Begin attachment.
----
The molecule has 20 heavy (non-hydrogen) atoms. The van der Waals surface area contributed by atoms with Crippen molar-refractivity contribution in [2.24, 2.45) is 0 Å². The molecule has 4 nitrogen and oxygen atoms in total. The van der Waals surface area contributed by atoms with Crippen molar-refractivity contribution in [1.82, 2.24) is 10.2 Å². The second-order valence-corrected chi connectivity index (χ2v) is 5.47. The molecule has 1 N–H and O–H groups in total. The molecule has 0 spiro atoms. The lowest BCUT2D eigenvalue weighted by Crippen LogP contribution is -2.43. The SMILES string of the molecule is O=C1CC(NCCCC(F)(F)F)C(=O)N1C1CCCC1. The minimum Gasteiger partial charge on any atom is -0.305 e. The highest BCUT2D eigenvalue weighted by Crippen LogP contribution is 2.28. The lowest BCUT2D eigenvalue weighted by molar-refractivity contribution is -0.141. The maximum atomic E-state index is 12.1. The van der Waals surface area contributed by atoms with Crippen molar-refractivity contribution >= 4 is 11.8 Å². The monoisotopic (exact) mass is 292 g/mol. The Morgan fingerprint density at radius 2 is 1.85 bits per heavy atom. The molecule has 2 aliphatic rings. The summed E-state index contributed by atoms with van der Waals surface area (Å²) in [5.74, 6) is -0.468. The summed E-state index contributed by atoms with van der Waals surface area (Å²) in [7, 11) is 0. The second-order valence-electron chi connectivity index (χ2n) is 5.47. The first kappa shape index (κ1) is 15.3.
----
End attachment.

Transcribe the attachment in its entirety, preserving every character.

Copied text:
The molecule has 20 heavy (non-hydrogen) atoms. The van der Waals surface area contributed by atoms with Crippen molar-refractivity contribution in [2.24, 2.45) is 0 Å². The molecule has 4 nitrogen and oxygen atoms in total. The van der Waals surface area contributed by atoms with Crippen molar-refractivity contribution in [1.82, 2.24) is 10.2 Å². The second-order valence-corrected chi connectivity index (χ2v) is 5.47. The molecule has 1 N–H and O–H groups in total. The molecule has 0 spiro atoms. The lowest BCUT2D eigenvalue weighted by Crippen LogP contribution is -2.43. The SMILES string of the molecule is O=C1CC(NCCCC(F)(F)F)C(=O)N1C1CCCC1. The minimum Gasteiger partial charge on any atom is -0.305 e. The highest BCUT2D eigenvalue weighted by Crippen LogP contribution is 2.28. The lowest BCUT2D eigenvalue weighted by molar-refractivity contribution is -0.141. The maximum atomic E-state index is 12.1. The van der Waals surface area contributed by atoms with Crippen molar-refractivity contribution >= 4 is 11.8 Å². The monoisotopic (exact) mass is 292 g/mol. The Morgan fingerprint density at radius 2 is 1.85 bits per heavy atom. The molecule has 2 aliphatic rings. The summed E-state index contributed by atoms with van der Waals surface area (Å²) in [5.74, 6) is -0.468. The summed E-state index contributed by atoms with van der Waals surface area (Å²) in [7, 11) is 0. The second-order valence-electron chi connectivity index (χ2n) is 5.47. The first kappa shape index (κ1) is 15.3.